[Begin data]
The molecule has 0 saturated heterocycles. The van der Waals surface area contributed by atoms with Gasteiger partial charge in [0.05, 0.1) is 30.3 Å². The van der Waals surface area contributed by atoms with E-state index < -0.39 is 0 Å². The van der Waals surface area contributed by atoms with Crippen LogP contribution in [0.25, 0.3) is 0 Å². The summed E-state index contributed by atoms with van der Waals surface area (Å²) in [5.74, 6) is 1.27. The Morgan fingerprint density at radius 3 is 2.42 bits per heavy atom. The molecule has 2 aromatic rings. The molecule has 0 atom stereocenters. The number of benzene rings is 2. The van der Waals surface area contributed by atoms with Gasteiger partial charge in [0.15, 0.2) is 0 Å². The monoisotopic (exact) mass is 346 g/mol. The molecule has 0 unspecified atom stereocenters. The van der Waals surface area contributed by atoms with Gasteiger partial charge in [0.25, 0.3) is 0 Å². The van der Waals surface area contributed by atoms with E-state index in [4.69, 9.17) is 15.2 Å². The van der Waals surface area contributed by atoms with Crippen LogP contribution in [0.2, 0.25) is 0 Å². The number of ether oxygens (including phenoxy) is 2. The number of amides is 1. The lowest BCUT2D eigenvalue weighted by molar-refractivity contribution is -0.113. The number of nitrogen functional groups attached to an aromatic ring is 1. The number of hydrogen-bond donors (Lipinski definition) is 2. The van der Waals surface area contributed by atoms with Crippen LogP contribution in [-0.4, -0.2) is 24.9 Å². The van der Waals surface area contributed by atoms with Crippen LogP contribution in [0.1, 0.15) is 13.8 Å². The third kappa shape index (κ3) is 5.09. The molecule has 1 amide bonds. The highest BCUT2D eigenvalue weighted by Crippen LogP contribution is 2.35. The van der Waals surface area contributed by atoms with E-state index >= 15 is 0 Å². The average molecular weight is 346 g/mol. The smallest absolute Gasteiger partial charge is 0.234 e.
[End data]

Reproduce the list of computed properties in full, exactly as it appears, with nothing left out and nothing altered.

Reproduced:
The molecule has 0 saturated heterocycles. The van der Waals surface area contributed by atoms with Gasteiger partial charge in [0.05, 0.1) is 30.3 Å². The van der Waals surface area contributed by atoms with E-state index < -0.39 is 0 Å². The van der Waals surface area contributed by atoms with Crippen LogP contribution in [0.25, 0.3) is 0 Å². The summed E-state index contributed by atoms with van der Waals surface area (Å²) in [5.74, 6) is 1.27. The Morgan fingerprint density at radius 3 is 2.42 bits per heavy atom. The molecule has 2 aromatic rings. The molecule has 0 atom stereocenters. The number of benzene rings is 2. The van der Waals surface area contributed by atoms with Gasteiger partial charge in [0.15, 0.2) is 0 Å². The monoisotopic (exact) mass is 346 g/mol. The molecule has 0 unspecified atom stereocenters. The van der Waals surface area contributed by atoms with Gasteiger partial charge in [0.25, 0.3) is 0 Å². The van der Waals surface area contributed by atoms with E-state index in [4.69, 9.17) is 15.2 Å². The van der Waals surface area contributed by atoms with Crippen LogP contribution in [0.2, 0.25) is 0 Å². The number of ether oxygens (including phenoxy) is 2. The number of amides is 1. The lowest BCUT2D eigenvalue weighted by molar-refractivity contribution is -0.113. The number of nitrogen functional groups attached to an aromatic ring is 1. The number of hydrogen-bond donors (Lipinski definition) is 2. The van der Waals surface area contributed by atoms with Crippen LogP contribution in [-0.4, -0.2) is 24.9 Å². The van der Waals surface area contributed by atoms with Crippen LogP contribution in [0.1, 0.15) is 13.8 Å². The third kappa shape index (κ3) is 5.09. The molecule has 1 amide bonds. The highest BCUT2D eigenvalue weighted by Crippen LogP contribution is 2.35. The van der Waals surface area contributed by atoms with E-state index >= 15 is 0 Å². The average molecular weight is 346 g/mol. The smallest absolute Gasteiger partial charge is 0.234 e.